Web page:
In designing a shearing specimen it is necessary to take into consideration the proportions of the area of shear, since, if the length of the portion to be sheared off is too great in the direction of the shearing face, failure would occur by compression before the piece would shear. Inasmuch as the endwise compressive strength is sometimes not more than five times the shearing strength, the shearing surface should be less than five times the surface to which the load is applied. This condition is fulfilled in the specimens illustrated.

Shearing specimens are frequently cut from beams after testing.

In this case the specific gravity (dry), proportion of late wood, and rate of growth are assumed to be the same as already recorded for the beams. In specimens not so taken, these quantities are determined in the usual way. The sheared-off portion is used for a moisture section.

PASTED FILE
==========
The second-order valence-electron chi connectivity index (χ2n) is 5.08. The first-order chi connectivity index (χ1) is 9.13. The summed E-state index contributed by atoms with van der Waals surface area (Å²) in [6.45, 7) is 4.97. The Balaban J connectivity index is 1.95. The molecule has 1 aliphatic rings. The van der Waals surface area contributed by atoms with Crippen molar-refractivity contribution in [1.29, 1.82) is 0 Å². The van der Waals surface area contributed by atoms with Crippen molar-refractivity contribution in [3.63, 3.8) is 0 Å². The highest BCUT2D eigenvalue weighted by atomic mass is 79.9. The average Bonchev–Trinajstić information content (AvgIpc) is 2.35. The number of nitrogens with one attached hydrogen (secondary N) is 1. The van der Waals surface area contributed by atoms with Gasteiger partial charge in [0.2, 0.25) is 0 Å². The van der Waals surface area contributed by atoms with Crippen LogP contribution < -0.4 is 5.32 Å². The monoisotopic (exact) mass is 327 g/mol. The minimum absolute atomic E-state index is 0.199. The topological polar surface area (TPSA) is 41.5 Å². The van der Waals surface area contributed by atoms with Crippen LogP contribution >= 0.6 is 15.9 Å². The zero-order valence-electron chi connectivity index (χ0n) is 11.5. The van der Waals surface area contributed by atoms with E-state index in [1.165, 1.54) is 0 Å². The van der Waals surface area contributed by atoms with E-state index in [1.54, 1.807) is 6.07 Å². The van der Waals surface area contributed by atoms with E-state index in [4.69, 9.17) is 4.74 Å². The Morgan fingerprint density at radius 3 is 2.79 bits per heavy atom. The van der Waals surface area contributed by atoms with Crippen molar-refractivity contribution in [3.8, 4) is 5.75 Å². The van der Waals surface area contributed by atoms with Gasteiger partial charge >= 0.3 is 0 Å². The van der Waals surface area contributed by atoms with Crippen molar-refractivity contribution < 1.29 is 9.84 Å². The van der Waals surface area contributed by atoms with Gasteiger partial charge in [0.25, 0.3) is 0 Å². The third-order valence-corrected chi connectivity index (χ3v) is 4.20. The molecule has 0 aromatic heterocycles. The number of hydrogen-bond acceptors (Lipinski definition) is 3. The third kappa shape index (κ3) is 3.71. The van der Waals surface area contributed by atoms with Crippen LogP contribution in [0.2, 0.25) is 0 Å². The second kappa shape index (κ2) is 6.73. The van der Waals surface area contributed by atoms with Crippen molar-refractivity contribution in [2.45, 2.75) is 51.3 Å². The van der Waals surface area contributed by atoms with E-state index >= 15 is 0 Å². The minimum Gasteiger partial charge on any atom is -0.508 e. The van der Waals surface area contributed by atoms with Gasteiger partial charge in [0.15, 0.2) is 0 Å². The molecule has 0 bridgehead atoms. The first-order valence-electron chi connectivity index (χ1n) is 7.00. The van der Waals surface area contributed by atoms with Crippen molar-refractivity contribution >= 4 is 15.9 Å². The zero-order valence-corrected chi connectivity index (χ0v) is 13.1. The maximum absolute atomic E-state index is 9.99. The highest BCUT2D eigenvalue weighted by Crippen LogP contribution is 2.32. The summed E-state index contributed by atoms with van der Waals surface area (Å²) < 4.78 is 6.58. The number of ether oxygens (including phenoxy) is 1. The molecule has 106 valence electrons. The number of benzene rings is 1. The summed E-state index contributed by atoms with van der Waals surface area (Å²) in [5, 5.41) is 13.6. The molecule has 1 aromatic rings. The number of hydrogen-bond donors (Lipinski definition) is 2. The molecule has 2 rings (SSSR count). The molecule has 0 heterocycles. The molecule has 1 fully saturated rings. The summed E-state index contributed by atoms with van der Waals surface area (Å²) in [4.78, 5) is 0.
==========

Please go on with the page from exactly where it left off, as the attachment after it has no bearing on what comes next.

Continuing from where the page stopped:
_Adjusting specimen in machine_: The test specimen is placed in the shearing apparatus with the tenon or lip under the sliding plate, which is centred under the movable head of the machine.

(See Fig. 39.) In order to reduce to a minimum the friction due to the lateral pressure of the plate against the bearings of the slot, the apparatus is sometimes placed upon several parallel steel rods to form a roller base. A slight initial load is applied to take up the lost motion of the machinery, and the beam balanced.

[Illustration: FIG. 39.--Making a shearing test.]

_Log of the test_: The load is applied continuously and at a uniform rate until failure, but no deformations are measured.